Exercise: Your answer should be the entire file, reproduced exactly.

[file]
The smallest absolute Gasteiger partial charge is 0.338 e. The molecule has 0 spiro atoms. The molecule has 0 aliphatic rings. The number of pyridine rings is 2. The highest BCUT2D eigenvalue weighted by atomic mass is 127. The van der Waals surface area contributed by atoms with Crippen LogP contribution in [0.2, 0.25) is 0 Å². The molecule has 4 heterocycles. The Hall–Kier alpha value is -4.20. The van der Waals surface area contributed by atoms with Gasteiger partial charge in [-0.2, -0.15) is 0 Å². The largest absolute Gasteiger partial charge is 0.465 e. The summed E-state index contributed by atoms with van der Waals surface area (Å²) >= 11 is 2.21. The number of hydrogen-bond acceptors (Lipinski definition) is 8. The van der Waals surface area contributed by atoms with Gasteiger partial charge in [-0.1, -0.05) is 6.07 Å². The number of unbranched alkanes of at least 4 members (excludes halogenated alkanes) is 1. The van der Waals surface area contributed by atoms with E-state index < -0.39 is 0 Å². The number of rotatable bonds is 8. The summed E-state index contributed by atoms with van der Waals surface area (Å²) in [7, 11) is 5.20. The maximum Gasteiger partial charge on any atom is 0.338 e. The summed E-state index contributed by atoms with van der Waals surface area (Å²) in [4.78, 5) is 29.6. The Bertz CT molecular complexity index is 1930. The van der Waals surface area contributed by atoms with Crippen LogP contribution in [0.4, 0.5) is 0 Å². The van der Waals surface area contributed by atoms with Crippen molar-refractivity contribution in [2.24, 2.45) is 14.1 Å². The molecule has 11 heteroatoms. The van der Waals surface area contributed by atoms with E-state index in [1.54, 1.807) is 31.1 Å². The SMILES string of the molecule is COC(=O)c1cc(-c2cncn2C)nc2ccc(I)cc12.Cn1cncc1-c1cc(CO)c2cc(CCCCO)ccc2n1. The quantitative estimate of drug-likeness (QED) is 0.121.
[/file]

The smallest absolute Gasteiger partial charge is 0.338 e. The molecule has 0 spiro atoms. The molecule has 0 aliphatic rings. The number of pyridine rings is 2. The highest BCUT2D eigenvalue weighted by atomic mass is 127. The van der Waals surface area contributed by atoms with Crippen LogP contribution in [0.2, 0.25) is 0 Å². The molecule has 4 heterocycles. The Hall–Kier alpha value is -4.20. The van der Waals surface area contributed by atoms with Gasteiger partial charge in [-0.2, -0.15) is 0 Å². The largest absolute Gasteiger partial charge is 0.465 e. The summed E-state index contributed by atoms with van der Waals surface area (Å²) >= 11 is 2.21. The number of hydrogen-bond acceptors (Lipinski definition) is 8. The van der Waals surface area contributed by atoms with Gasteiger partial charge in [-0.1, -0.05) is 6.07 Å². The number of unbranched alkanes of at least 4 members (excludes halogenated alkanes) is 1. The van der Waals surface area contributed by atoms with E-state index < -0.39 is 0 Å². The number of rotatable bonds is 8. The summed E-state index contributed by atoms with van der Waals surface area (Å²) in [7, 11) is 5.20. The maximum Gasteiger partial charge on any atom is 0.338 e. The summed E-state index contributed by atoms with van der Waals surface area (Å²) in [4.78, 5) is 29.6. The Bertz CT molecular complexity index is 1930. The van der Waals surface area contributed by atoms with Crippen LogP contribution in [0.4, 0.5) is 0 Å². The van der Waals surface area contributed by atoms with Crippen molar-refractivity contribution in [2.24, 2.45) is 14.1 Å². The molecule has 11 heteroatoms. The van der Waals surface area contributed by atoms with E-state index in [1.54, 1.807) is 31.1 Å². The SMILES string of the molecule is COC(=O)c1cc(-c2cncn2C)nc2ccc(I)cc12.Cn1cncc1-c1cc(CO)c2cc(CCCCO)ccc2n1. The quantitative estimate of drug-likeness (QED) is 0.121.